Bradley P. Beaulieu
Do I experience envy? Um, need you ask? Of course I experience envy. And that isn’t necessarily a bad thing.
First of all, for me, it’s inevitable. Most wouldn’t know it from talking to me, but I’m very competitive. Strangely enough, this may stem from not playing enough organized sports when I was a kid. I played, you know, neighborhood stuff, and in school gym class and such, but not much beyond that. I did, however, get a high from getting good scores on tests. I wasn’t a die-hard when it came to studying, but man I loved getting A’s.
That translated to my adult life, not so much in my career in software programming, where things are hard to measure, but certainly here in the writing world, where it seems things are all about measuring. At least they are nowadays. Back before Bookscan, who knew what other writers’ numbers were like? You were lucky to get royalty statements that made a lick of sense for your own books, much less someone else’s. But now? Well, you hear about sales being made. You know, the Publishers Weekly nice deals, very nice deals, major deals, and so on. And now you can see (in stark relief) such things as Amazon rankings and number of reviews on any number of sites. You can look at their Facebook followers, Twitter followers, Google+, Pinterest, and on and on and on.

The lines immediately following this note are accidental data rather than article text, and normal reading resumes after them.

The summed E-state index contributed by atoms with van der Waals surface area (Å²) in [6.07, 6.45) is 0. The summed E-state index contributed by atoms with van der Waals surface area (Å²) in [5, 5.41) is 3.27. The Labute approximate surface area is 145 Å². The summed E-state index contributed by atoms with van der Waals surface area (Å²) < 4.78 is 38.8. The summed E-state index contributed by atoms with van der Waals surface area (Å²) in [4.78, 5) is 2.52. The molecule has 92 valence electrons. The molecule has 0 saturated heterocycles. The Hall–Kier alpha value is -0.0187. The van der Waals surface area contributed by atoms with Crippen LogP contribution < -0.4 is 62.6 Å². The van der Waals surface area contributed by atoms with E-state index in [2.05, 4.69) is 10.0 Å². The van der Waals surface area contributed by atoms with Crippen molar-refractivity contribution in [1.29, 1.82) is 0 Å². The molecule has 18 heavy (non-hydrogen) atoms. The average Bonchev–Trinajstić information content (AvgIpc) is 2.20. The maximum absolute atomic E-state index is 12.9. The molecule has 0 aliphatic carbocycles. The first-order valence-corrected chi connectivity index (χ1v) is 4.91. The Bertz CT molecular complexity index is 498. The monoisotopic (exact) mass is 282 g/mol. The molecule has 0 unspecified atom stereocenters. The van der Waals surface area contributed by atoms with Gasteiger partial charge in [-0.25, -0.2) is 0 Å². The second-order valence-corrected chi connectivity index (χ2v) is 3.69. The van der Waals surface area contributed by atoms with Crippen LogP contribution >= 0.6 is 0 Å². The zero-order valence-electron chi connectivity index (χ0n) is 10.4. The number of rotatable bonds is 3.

It’s numbing to the point that if you allow yourself to fall into the pit of envy, you may never come out again. That’s one of the things I had to be careful about early on. I’m a numbers guy. I wanted to know how well my books were (or weren’t) doing. So I would compare and analyze and try to rank myself in some way. In the end, it’s is a pretty useless exercise. It fed my “want to know now” urges, but little else. It was without substance, like trying to fill yourself up on lettuce alone.
And yet I began this post by saying that envy isn’t necessarily a bad thing. If you experience envy, I think it’s important to channel that into something else, and for me, it’s trying to make my work better. But let me first differentiate between a couple kinds of envy. The first (and most self-possessed) is the kind in which you look at someone’s success and it feels (to you, anyway) unwarranted. Maybe you don’t like the person. Maybe you don’t respect their work. Maybe you feel like they’ve jumped the line. It’s very much like the feeling I get when I see a movie franchise like the Transformers succeed the way it has when movies like (picking a recent favorite out of my hat) Melancholia hardly got any play at all. There’s no use in paying attention to this sort of envy. In fact, it’s counterproductive. It saps energy, and it takes your eye off the prize. (more…)